Will the Glastonbury Festival Move Next Year?

Glastonbury
Revellers walk through rubbish in front of the Pyramid Stage as they leave the Glastonbury Festival in Somerset, England, June 29, 2015. On Tuesday, Glastonbury founder Michael Eavis speculated that the festival would move to a new location from next year. Dylan Martinez/Reuters

Glastonbury festival founder Michael Eavis, who has devoted his farm in Somerset to crowds of hard-partying music fans since 1970, told the Oxford Union on Tuesday that the event could move to a new location next year.

With festival season fast approaching, Oxford invited Eavis to speak as an icon of popular culture. The university tweeted out some of the farmer's comments, hinting at the changes to come.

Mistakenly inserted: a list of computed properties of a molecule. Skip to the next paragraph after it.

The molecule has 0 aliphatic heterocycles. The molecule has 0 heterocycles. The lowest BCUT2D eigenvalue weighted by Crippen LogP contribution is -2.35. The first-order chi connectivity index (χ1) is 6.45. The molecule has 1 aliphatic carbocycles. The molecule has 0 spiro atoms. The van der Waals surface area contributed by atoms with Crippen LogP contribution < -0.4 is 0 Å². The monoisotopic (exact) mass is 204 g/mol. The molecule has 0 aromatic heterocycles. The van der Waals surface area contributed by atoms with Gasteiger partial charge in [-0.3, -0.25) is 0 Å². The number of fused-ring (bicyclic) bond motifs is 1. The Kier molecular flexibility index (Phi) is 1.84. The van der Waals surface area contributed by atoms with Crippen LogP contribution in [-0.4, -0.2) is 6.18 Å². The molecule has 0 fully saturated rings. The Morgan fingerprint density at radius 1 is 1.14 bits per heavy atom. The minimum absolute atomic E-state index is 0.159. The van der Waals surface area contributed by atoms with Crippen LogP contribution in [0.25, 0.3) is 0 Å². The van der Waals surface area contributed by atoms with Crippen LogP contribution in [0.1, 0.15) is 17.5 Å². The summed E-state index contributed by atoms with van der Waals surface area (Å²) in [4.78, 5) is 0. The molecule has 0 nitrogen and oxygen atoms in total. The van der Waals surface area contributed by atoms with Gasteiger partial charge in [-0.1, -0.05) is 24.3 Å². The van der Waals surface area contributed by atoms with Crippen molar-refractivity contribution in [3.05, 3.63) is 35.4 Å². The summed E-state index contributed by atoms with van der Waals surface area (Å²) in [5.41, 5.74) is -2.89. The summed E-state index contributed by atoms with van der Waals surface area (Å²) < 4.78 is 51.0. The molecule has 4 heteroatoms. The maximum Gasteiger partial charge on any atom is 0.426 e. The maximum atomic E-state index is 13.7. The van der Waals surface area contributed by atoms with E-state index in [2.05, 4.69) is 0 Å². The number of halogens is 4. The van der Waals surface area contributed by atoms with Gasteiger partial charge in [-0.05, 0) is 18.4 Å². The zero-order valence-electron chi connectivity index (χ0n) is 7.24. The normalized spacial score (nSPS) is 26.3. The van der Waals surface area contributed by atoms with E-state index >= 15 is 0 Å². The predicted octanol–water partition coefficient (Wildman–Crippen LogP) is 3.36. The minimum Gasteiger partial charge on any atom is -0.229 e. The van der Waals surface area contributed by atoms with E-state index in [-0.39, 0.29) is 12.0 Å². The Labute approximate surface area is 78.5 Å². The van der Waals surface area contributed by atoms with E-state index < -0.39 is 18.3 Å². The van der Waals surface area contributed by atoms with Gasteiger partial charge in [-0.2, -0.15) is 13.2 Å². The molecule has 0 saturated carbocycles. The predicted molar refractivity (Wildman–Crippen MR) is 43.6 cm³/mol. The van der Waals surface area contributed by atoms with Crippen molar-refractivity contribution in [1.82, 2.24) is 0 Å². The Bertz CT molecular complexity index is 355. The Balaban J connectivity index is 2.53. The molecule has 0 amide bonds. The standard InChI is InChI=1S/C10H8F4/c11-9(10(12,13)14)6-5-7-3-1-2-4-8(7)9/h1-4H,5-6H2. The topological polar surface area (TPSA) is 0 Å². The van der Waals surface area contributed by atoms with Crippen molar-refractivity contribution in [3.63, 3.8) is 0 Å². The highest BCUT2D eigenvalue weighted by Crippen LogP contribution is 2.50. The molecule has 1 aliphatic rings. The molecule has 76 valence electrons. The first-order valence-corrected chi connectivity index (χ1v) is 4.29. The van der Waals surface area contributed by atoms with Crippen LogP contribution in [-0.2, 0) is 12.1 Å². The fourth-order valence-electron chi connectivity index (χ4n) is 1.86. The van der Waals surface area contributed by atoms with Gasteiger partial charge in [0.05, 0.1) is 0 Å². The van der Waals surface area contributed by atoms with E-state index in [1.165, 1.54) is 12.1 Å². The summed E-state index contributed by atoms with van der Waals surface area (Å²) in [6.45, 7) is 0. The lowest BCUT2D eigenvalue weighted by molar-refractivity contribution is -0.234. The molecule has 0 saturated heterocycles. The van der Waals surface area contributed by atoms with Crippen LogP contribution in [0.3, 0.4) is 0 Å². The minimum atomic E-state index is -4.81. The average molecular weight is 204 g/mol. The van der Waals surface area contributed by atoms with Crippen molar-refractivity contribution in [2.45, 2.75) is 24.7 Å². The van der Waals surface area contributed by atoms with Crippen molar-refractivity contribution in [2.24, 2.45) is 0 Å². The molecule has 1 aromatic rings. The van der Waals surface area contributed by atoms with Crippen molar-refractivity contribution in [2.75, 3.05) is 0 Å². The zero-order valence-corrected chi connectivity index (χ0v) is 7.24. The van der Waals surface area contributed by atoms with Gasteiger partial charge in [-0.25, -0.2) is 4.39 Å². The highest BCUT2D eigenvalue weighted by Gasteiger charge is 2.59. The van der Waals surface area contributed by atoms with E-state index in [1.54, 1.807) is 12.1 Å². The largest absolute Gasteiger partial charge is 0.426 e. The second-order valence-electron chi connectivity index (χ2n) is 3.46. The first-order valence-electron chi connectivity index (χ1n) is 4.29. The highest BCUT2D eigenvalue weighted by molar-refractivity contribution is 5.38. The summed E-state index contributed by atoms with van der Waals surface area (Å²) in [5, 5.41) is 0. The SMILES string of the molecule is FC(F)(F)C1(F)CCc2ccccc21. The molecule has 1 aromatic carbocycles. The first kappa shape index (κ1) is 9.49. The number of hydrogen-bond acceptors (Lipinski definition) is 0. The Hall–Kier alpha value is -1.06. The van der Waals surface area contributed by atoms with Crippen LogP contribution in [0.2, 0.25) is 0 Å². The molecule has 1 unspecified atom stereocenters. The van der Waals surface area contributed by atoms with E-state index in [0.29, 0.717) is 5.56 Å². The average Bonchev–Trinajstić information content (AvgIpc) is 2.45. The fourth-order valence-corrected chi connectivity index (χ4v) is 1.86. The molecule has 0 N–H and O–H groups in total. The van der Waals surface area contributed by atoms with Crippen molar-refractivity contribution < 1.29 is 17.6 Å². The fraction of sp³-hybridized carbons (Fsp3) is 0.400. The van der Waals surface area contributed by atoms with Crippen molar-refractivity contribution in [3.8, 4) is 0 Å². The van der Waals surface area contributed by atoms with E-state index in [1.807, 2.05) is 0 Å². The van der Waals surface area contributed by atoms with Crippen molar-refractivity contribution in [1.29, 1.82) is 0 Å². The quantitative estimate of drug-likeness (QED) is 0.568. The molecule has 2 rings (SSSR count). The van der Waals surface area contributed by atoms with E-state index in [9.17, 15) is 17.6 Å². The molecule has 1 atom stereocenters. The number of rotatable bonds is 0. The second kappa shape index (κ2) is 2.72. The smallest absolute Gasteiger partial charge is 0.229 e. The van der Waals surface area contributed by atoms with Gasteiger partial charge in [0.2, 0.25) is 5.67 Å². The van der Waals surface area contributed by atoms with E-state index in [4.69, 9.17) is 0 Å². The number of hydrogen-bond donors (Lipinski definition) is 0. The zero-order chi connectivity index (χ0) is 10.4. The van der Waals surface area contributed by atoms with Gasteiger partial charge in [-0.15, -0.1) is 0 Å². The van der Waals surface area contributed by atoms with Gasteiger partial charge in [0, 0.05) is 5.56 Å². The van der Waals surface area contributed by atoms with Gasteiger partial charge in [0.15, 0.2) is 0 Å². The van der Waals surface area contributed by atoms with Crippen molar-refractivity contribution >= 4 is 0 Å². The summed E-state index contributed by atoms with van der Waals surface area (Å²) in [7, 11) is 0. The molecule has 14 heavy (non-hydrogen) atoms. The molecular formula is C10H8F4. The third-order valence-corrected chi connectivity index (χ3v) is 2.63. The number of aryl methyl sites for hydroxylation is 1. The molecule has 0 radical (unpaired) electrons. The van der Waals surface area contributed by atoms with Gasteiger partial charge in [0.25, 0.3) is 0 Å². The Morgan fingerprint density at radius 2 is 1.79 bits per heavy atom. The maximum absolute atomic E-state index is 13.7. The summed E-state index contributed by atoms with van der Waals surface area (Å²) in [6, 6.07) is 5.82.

Over 175,000 people descend on Worthy Farm every year to dance, eat, drink and go a little wild, undeterred by the mud. This year, festivalgoers will attend a long weekend of music—from June 22 until June 26—with Adele, Coldplay and Beck as some of the headliners.

Eavis gave reasons in his speech as to why the location change is necessary. The festival has grown so big, it needs to rent land from 22 neighboring farms each year. Eavis, 80, made it clear that he could buy the land from the other farms, but insisted it would "not be the right thing to do."

There are no further details on Eavis's speculative comments or where the the festival might move to, if it ever does. But some are predicting that Longleat Safari Park in Wiltshire, just 27 miles from Worthy Farm, might be the festival's location for one year only in 2018. "While Longleat is an unlikely permanent home for the festival, it looks like festivalgoers may have to watch out for the odd lion when Eavis stages a one-off event there in 2018," Loaded reported in April.

Will the Glastonbury Festival Move Next Year? | Culture